Report at a Glance
Choosing Appropriate Study Designs
While randomized clinical trials may be the gold standard for studying drug efficacy prior to FDA approval, the committee finds that in practice a number of constraints that arise after approval — such as patients’ refusal to participate once the medicine is readily available —can make the kinds of trials needed for certain safety evaluations impractical. Depending on the frequency, magnitude, seriousness, and timing of a suspected adverse event, in many situations observational studies may be preferred for postmarketing research to assess a drug’s risks. Observational studies provide evidence about the possible effect of a treatment for patients who choose to take or not to take a drug—and are not randomly divided into treated groups and control groups, as is done in randomized clinical trials.
By law, the FDA may require a postmarketing clinical trial only under certain conditions, such as when observational studies cannot provide sufficient information to guide agency actions. As a public health agency, the FDA has an ethical obligation to protect people from unsafe medicines and to safeguard the rights and interests of research participants. The FDA must balance these two obligations in deciding which type of postmarketing study to require, and it will need to work with external boards to strengthen ethics oversight over the course of the research.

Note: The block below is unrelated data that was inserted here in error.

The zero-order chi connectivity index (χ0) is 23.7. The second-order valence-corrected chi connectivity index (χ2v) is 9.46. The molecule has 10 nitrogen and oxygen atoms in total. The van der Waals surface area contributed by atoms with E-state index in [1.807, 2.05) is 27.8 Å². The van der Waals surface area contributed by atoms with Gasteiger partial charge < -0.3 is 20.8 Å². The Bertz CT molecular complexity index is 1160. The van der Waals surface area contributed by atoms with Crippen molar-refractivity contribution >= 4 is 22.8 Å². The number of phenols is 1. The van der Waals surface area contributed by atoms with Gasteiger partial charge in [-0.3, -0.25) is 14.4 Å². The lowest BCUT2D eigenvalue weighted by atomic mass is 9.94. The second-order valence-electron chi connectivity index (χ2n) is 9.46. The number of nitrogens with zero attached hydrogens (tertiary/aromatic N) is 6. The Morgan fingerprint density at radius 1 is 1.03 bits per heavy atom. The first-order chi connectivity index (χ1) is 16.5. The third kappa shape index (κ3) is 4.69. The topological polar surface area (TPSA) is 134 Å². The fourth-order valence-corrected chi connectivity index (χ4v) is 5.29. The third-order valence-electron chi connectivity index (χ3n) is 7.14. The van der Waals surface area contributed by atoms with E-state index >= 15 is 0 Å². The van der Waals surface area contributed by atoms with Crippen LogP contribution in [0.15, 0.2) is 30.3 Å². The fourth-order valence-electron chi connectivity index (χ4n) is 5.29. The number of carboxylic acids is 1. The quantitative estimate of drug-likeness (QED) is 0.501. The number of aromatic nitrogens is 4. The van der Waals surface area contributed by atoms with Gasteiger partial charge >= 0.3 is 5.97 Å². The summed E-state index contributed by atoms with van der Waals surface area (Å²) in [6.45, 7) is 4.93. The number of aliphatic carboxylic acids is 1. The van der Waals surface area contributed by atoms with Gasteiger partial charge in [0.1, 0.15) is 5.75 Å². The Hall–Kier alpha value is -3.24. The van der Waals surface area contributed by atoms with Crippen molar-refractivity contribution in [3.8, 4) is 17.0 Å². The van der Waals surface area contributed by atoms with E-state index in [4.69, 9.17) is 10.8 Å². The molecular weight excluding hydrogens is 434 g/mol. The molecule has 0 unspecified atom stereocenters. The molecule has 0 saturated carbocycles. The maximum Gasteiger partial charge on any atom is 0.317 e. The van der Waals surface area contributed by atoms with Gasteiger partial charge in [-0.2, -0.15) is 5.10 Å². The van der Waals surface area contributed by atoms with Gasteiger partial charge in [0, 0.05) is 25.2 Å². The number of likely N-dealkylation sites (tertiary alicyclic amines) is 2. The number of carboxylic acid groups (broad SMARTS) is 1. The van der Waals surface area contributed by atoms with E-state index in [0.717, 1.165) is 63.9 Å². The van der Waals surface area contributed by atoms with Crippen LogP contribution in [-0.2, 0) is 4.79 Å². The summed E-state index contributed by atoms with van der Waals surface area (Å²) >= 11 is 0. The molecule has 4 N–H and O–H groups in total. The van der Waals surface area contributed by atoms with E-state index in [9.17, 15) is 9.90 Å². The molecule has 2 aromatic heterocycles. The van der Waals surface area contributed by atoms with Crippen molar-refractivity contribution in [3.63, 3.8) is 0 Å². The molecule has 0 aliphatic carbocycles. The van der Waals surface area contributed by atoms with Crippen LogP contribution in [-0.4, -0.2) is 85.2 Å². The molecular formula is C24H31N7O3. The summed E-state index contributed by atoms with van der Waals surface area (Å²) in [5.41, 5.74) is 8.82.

The committee concludes that the FDA may be justified in requiring studies that could expose patients to heightened risk—but only if a public health question of pressing importance is at stake, if no other study design could supply the needed evidence, and if the FDA relies on the research findings in a timely fashion in formulating its regulatory response. In addition, appropriate safeguards to protect patients’ rights and interests must be in place to ensure that the additional risk is acceptable, and the study should employ a welldesigned informed consent process tailored for the unique aspects of the postmarketing setting.
An estimated 48 percent of all Americans take at least one prescription drug during any given month, according to a 2010 study by the Centers for Disease Control and Prevention. With such widespread use, improving the FDA’s system for assessing the safety of approved drugs could have a major impact on health nationwide.
The FDA’s current approach to drug oversight in the postmarketing setting is not sufficiently systematic and does not ensure that it assesses the benefits and risks of drugs consistently over a drug’s life cycle. Adopting a regulatory framework that is standardized across all drugs, yet flexible enough to adapt to regulatory decisions of differing complexity, could help make the agency’s decisionmaking process more predictable, transparent, and proactive, allowing the FDA to better anticipate post-approval research needs and improving drug safety for all Americans.